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Are EVs Really Better Than Combustion Cars?
Do EVs create more environmental and humanitarian damage?
As the EV revolution pushes on, its haters get louder. Every criticism under the Sun is continually thrown at this burgeoning technology. But recently, I have noticed more and more dangerous misinformation being spread about EVs that undermine their planet-saving credentials. Today, I want to debunk two of the most significant pieces of EV misinformation out there, their environmental and human impact, to settle the score. Let’s start with the big one, the environmental impact.
People are saying that mining for EVs is far worse for the environment than fossil fuel cars. The destruction of the mining needed, combined with the high emissions to produce EVs, makes them a bigger threat to the environment than good old gasoline. But this simply isn’t true.
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A recent report from T&E found that “the raw material needs of EV batteries pale in comparison to the fuel burned by fossil fuel cars, which, unlike batteries, cannot be recycled.” This is because combustion engines burn through 300 times more material than that that is lost over the lifetime of an electric car. Don’t forget that petrol and diesel have to be mined and refined, too, and this process has dramatic environmental and climate impacts. So, while it is true that it takes more material and energy to produce an EV than a combustion vehicle, over its lifetime, the EV will have a far more negligible impact on the planet.
But, many cite the fact that the electricity to charge these EVs is still coming from coal and gas, so they still produce carbon emissions throughout their life, making them just as bad as combustion vehicles.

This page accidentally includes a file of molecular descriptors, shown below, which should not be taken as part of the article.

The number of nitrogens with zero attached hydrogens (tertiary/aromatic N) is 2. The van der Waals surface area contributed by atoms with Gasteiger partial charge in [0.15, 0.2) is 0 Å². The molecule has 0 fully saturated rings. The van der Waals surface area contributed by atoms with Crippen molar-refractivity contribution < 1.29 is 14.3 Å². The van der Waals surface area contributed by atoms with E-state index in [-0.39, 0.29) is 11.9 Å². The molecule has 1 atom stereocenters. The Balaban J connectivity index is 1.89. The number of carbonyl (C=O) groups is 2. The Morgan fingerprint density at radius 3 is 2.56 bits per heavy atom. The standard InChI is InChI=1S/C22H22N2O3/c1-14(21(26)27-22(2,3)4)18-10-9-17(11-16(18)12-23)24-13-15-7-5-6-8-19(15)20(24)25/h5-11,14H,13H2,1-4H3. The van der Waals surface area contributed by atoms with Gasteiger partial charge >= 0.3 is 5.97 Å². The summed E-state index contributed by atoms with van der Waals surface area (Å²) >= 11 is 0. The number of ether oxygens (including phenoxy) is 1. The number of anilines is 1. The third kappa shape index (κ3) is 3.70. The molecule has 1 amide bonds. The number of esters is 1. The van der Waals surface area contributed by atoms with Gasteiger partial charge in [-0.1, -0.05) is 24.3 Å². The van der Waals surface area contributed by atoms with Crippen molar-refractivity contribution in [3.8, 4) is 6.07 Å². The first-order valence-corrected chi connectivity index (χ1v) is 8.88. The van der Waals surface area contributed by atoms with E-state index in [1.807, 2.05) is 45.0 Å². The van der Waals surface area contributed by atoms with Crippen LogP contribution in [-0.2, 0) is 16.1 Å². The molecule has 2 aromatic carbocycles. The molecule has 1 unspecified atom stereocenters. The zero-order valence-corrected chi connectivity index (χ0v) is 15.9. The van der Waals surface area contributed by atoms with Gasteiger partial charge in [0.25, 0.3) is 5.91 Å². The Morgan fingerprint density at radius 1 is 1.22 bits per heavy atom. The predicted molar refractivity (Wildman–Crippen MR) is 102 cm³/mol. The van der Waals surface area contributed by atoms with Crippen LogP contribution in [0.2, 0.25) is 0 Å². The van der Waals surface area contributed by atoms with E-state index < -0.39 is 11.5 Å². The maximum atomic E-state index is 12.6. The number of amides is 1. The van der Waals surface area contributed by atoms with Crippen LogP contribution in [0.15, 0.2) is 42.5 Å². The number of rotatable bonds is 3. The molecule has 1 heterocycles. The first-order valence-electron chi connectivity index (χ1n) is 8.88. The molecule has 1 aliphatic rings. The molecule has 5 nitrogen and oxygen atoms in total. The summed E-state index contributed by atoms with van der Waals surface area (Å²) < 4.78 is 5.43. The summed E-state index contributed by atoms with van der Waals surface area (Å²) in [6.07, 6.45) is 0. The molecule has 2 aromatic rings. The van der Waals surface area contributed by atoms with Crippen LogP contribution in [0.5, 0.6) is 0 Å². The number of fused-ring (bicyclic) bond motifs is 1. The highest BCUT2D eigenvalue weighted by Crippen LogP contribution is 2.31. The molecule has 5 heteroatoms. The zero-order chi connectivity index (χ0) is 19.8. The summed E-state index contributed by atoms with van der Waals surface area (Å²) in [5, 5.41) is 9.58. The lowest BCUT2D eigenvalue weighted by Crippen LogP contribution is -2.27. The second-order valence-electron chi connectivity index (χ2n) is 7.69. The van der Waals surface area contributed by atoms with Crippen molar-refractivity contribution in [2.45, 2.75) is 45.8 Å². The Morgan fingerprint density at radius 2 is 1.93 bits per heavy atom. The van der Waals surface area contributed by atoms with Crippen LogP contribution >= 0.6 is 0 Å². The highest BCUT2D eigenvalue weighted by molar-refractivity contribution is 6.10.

This is where Argonne’s Greenhouse Gases, Regulated Emissions and Energy Use in Technologies (GREET) model comes in, as this allows us to compare the lifetime emissions of comparable electric and combustion vehicles and see at which point, measured in miles driven, the EV carbon footprint breaks even with the combustion car depending on energy mix you use.
This model has been used to compare a Tesla Model 3 standard range and a Toyota Corolla. In Norway, which uses renewables for around 70% of its energy supply, the break-even point between the two cars is at 8,700 miles. This means that over the Tesla’s lifespan of approximately 200,000 miles, it will have a dramatically smaller carbon footprint than the Toyota. At the other end of the spectrum, we have China and Poland, which still get a significant portion of their energy from coal, the most polluting energy source by far. The Tesla has to drive 78,700 miles in these countries to break even with the Toyota. So even in this worst-case scenario, the Tesla still has a much smaller lifespan carbon footprint. This is because EVs are incredibly efficient with their energy, getting the equivalent of nearly 150 MPG!
But, unlike a combustion car, which burns through thousands of kilos of fuel in its lifetime, almost everything that makes an EV tick can be recycled. Modern EV recycling is so good that only about 30kg of metals are lost. The vast majority of the lithium, steel, nickel, copper and other metals can be remade into another EV and reduce the amount of environmental damage through mining and emission in the process. Indeed, this recycling industry has yet to properly take off, and only about 5% of scrapped automotive batteries are being properly recycled. However, that is changing, as rising material costs and tightening climate legislation are making manufacturers turn to recycled sources for their materials.
In short, EVs are better for the environment, even in a worst-case scenario. They are also going to get a lot better in the near future as the automotive world embraces a more circular economy (which isn’t possible with fossil fuels).